Vero cells growth and metabolite profile: As shown in Fig. 1 more than 99% of the Vero cells of initial inoculums became strongly immobilized in the disks rapidly, within approximately 85 and 120 min in MEM and VP-SFM, respectively while with Cytodex-1 it was estimated about 120 and 320 min.

Comparison of growth curve (Fig. 2) of adapted and non-adapted Vero cells in VP-SFM in 25 cm-2 T-flask demonstrated that adapted cells grow well in SFM comparable with cells grown on SCM.

The highest surface cell density in amount of 255x103 cells cm-2 (Fig. 3) and equal to 6.12x106 cells mL-1 (Fig. 4) were achieved in trial 11 on 10 g disk (12000 cm-2) and on SCM in stepwise perfusion mode during 8 days while in similar conditions on VP-SFM (trial 12) it was slightly lower in amount of 245x103 cells cm-2 (5.87x106 cells mL-1). By the use of 2.73 g Cytodex-1 (12000 cm-2) the highest cell density were estimated at 175x103 cells cm-2 (4.2x106 cells mL-1) and 167x103 cells cm-2 (4.0x106 cells mL-1) in SCM (trial 9) and SFM (trial 10), respectively. The lowest achieved surface cell density was seen in batch mode (trial 6) on 2.73 g Cytodex-1 in SFM equal to 130x103 cells cm-2 (3.11x106 cells mL-1) while with lower Cytodex-1 (trial 2) higher cell density in amount of 175x103 cells cm-2 was achieved.

Fig. 1: Vero cell adhesion to the FibraCel disk (FC) and Cytodex-1 (CX) during the 6 hours of culture in MEM+10%FCS and VP-SFM

Fig. 2: The curves of Vero cells growth on SCM and comparison with adapted and non adapted Vero cells grown on SFM

Fig. 3: Evaluation of Vero cell density, Specific Growth Rate (SGR), Glucose consumption, Lactate and Ammonia level achieved in batch (1-8) and stepwise perfusion trials (9-12)

Fig. 4: Vero cell density and rabies virus titer achieved on FibraCel disks in spinner basket and on Cytodex-1 in stirrer flask Batch (1-8), stepwise perfusion (9-12), first rabies virus titer (9-12) and second titer (10,12) were shown

The highest and lowest specific growth rates were seen in trials 3 and 12, respectively.

Profile of produced Lactate, ammonia and spent glucose resulting in the growth phase also were shown in Fig. 3. The higher concentration of lactate were resulted in batch trials with SFM in compare with SCM especially in trials with disks, the while ammonia appeared at higher level in trials with MEM.

The highest level of lactate equal to 69.43 mM was measured in trial 8 with 10g FibraCel disks and in SFM while in MEM and in similar conditions, 59.12 mM lactate resulted. In stepwise perfusion mode (trial 9-12), lactate and ammonia concentration reduced to the lowest levels as shown in Fig. 3.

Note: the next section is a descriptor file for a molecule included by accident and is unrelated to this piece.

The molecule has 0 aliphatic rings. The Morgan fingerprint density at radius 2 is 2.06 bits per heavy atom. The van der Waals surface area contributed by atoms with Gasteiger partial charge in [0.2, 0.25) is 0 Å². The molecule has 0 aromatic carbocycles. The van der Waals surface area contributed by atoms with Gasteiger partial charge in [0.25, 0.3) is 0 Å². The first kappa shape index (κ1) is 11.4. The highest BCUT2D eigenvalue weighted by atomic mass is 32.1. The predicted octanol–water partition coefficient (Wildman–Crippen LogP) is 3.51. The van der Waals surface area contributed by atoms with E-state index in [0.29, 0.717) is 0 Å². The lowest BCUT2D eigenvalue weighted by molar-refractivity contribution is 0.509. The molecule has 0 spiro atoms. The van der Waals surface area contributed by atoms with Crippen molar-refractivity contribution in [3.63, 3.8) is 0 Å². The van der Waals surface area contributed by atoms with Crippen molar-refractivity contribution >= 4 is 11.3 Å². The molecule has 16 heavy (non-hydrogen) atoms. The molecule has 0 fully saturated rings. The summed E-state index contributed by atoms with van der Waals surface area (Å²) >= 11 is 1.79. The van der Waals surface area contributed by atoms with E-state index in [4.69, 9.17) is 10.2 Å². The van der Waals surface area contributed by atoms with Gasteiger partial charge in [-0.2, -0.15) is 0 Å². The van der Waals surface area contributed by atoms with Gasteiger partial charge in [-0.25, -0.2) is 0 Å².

Rabies virus production: Achieved rabies virus titers in the trials 9-12 is shown in Fig. 4. The highest virus concentration was achieved in trail 12 with 10 g disk and in stepwise mode. Also, cell density at the time of infection and at day 3 post infection were estimated in amount of 5.87x106 and 3.0x106 cells mL-1, initial and final titer of virus concentration equal to 0.18x107 and 2.9x107 FFU mL-1 and overall virus productivity at 0.14 FFU/Cell/h. In trial 11 in the same condition but on SCM, final virus concentration reached 2.1x107 FFU mL-1. In trial 10 with 2.73 g Cytodex-1 on VP-SFM, virus proliferation while cell density and titer of virus at day 3 post infection reached 1.1x106 cells mL-1 and 0.12 x107 FFU mL-1, respectively. The second harvests in trial 10 and 12 in which spent SFM at day 3 post infection was completely exchanged with fresh one and kept for 3 next days, titer of virus was 0.51x107 FFU mL-1 and 1.7x107 FFU mL-1 for Cytodex-1 and disks, respectively.

DISCUSSION

Comparing the adhesion, Vero cells mighty anchored to the FibraCel disks faster than that occurred on Cytodex-1 that could be due to a safer situation for Vero cells inside the porous disks in beginning of culture letting the cells to trap and attach quickly on the inner fibers as well as their outer surface (negatively charged). Surface cell density achieved in SCM batch experiments on 13.2 cm-2 mL-1 of Cytodex-1 and FibraCel disks were almost closed together (±0.01 log). These results were also comparable with that obtained by Trabelsi et al. (2005) equal to 212x103 cells cm-2 (2.8x106 cells mL-1). They used Vero cells grown in MEM+10% FCS+0.2 mM Serine+0.2 mM methionine and 3 g L-1 Cytodex-1 (13.2 cm-2 mL-1) in 250 mL spinner flask. Present results on VP-SFM (trial 2, 4) were a little less than those we achieved in SCM and also those that has reported by Rourou et al. (2007) equal to 227x103 cells cm-2 (2x106 cells mL-1) by the use of 2 g L-1 of Cytodex-1 in 250 mL spinner flask containing VP-SFM. Difference was bigger between trial 1 and 2 (±0.06 log) than between trial 3 and 4 (±0.01 log) and also between trial 2 and 4 then between trial 1 and 3 that represent efficiency of FibraCel disk when using SFM.